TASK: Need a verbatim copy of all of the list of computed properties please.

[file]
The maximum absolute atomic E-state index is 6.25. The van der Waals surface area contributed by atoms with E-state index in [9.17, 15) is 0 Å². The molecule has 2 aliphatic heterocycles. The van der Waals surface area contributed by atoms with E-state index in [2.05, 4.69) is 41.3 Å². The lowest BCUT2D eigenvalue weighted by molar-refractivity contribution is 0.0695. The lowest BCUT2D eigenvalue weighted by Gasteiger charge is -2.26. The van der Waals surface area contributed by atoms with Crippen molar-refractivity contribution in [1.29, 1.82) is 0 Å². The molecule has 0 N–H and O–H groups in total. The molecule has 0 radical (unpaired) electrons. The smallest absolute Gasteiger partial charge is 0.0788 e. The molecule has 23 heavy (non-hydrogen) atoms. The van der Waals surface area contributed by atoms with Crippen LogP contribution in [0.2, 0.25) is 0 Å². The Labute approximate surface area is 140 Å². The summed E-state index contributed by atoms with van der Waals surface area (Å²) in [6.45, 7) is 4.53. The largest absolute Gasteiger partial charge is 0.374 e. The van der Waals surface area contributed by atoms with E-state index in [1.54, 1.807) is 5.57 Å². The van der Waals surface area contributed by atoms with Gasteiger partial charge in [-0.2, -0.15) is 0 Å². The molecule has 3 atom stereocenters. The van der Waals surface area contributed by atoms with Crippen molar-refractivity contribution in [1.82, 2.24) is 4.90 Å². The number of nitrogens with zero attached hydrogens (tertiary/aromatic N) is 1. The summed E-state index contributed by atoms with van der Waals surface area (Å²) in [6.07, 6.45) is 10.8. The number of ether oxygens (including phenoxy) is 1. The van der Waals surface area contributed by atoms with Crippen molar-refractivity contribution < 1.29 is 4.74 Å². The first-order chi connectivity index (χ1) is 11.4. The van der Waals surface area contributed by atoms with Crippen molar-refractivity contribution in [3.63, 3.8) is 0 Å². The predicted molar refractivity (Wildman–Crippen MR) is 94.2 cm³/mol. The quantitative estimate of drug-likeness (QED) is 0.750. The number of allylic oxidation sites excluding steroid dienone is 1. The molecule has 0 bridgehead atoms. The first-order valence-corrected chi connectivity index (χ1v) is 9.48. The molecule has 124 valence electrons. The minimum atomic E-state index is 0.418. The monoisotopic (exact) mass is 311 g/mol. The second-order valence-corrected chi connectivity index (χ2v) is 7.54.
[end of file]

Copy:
The maximum absolute atomic E-state index is 6.25. The van der Waals surface area contributed by atoms with E-state index in [9.17, 15) is 0 Å². The molecule has 2 aliphatic heterocycles. The van der Waals surface area contributed by atoms with E-state index in [2.05, 4.69) is 41.3 Å². The lowest BCUT2D eigenvalue weighted by molar-refractivity contribution is 0.0695. The lowest BCUT2D eigenvalue weighted by Gasteiger charge is -2.26. The van der Waals surface area contributed by atoms with Crippen molar-refractivity contribution in [1.29, 1.82) is 0 Å². The molecule has 0 N–H and O–H groups in total. The molecule has 0 radical (unpaired) electrons. The smallest absolute Gasteiger partial charge is 0.0788 e. The molecule has 23 heavy (non-hydrogen) atoms. The van der Waals surface area contributed by atoms with Crippen LogP contribution in [0.2, 0.25) is 0 Å². The Labute approximate surface area is 140 Å². The summed E-state index contributed by atoms with van der Waals surface area (Å²) in [6.45, 7) is 4.53. The largest absolute Gasteiger partial charge is 0.374 e. The van der Waals surface area contributed by atoms with E-state index in [1.54, 1.807) is 5.57 Å². The van der Waals surface area contributed by atoms with Gasteiger partial charge in [-0.2, -0.15) is 0 Å². The molecule has 3 atom stereocenters. The van der Waals surface area contributed by atoms with Crippen molar-refractivity contribution in [1.82, 2.24) is 4.90 Å². The number of nitrogens with zero attached hydrogens (tertiary/aromatic N) is 1. The summed E-state index contributed by atoms with van der Waals surface area (Å²) in [6.07, 6.45) is 10.8. The number of ether oxygens (including phenoxy) is 1. The van der Waals surface area contributed by atoms with Crippen molar-refractivity contribution < 1.29 is 4.74 Å². The first-order chi connectivity index (χ1) is 11.4. The van der Waals surface area contributed by atoms with Crippen molar-refractivity contribution in [3.63, 3.8) is 0 Å². The predicted molar refractivity (Wildman–Crippen MR) is 94.2 cm³/mol. The quantitative estimate of drug-likeness (QED) is 0.750. The number of allylic oxidation sites excluding steroid dienone is 1. The molecule has 0 bridgehead atoms. The first-order valence-corrected chi connectivity index (χ1v) is 9.48. The molecule has 124 valence electrons. The minimum atomic E-state index is 0.418. The monoisotopic (exact) mass is 311 g/mol. The second-order valence-corrected chi connectivity index (χ2v) is 7.54.